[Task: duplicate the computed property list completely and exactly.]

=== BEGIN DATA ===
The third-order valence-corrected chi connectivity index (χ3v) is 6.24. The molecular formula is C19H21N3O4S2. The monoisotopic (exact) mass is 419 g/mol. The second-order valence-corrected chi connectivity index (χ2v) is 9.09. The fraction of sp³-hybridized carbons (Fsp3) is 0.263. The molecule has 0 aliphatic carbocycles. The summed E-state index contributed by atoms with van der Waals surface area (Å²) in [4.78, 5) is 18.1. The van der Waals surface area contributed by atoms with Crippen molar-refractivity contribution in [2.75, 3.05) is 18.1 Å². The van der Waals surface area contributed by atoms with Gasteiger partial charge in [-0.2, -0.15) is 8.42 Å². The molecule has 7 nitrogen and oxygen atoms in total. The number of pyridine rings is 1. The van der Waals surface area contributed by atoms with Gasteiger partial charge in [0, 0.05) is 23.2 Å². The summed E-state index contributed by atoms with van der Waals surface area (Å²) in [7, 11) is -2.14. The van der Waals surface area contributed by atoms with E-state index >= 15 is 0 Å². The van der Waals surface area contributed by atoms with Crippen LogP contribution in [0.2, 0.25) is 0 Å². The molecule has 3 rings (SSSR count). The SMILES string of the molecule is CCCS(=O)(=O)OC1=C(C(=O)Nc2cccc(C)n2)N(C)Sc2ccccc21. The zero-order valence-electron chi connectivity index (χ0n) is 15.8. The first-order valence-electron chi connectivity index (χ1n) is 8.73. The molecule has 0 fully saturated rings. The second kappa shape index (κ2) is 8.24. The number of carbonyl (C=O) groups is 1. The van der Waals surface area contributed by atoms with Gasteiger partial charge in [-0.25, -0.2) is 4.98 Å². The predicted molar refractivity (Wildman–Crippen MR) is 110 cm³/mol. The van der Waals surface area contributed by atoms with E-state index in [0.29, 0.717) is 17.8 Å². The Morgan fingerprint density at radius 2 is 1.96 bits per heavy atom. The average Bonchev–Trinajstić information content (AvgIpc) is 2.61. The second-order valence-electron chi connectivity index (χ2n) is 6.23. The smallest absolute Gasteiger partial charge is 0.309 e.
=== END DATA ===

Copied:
The third-order valence-corrected chi connectivity index (χ3v) is 6.24. The molecular formula is C19H21N3O4S2. The monoisotopic (exact) mass is 419 g/mol. The second-order valence-corrected chi connectivity index (χ2v) is 9.09. The fraction of sp³-hybridized carbons (Fsp3) is 0.263. The molecule has 0 aliphatic carbocycles. The summed E-state index contributed by atoms with van der Waals surface area (Å²) in [4.78, 5) is 18.1. The van der Waals surface area contributed by atoms with Crippen molar-refractivity contribution in [2.75, 3.05) is 18.1 Å². The van der Waals surface area contributed by atoms with Gasteiger partial charge in [-0.2, -0.15) is 8.42 Å². The molecule has 7 nitrogen and oxygen atoms in total. The number of pyridine rings is 1. The van der Waals surface area contributed by atoms with Gasteiger partial charge in [0, 0.05) is 23.2 Å². The summed E-state index contributed by atoms with van der Waals surface area (Å²) in [7, 11) is -2.14. The van der Waals surface area contributed by atoms with E-state index >= 15 is 0 Å². The van der Waals surface area contributed by atoms with Crippen LogP contribution in [0.2, 0.25) is 0 Å². The molecule has 3 rings (SSSR count). The SMILES string of the molecule is CCCS(=O)(=O)OC1=C(C(=O)Nc2cccc(C)n2)N(C)Sc2ccccc21. The zero-order valence-electron chi connectivity index (χ0n) is 15.8. The first-order valence-electron chi connectivity index (χ1n) is 8.73. The molecule has 0 fully saturated rings. The second kappa shape index (κ2) is 8.24. The number of carbonyl (C=O) groups is 1. The van der Waals surface area contributed by atoms with Gasteiger partial charge in [-0.25, -0.2) is 4.98 Å². The predicted molar refractivity (Wildman–Crippen MR) is 110 cm³/mol. The van der Waals surface area contributed by atoms with E-state index in [0.29, 0.717) is 17.8 Å². The Morgan fingerprint density at radius 2 is 1.96 bits per heavy atom. The average Bonchev–Trinajstić information content (AvgIpc) is 2.61. The second-order valence-electron chi connectivity index (χ2n) is 6.23. The smallest absolute Gasteiger partial charge is 0.309 e.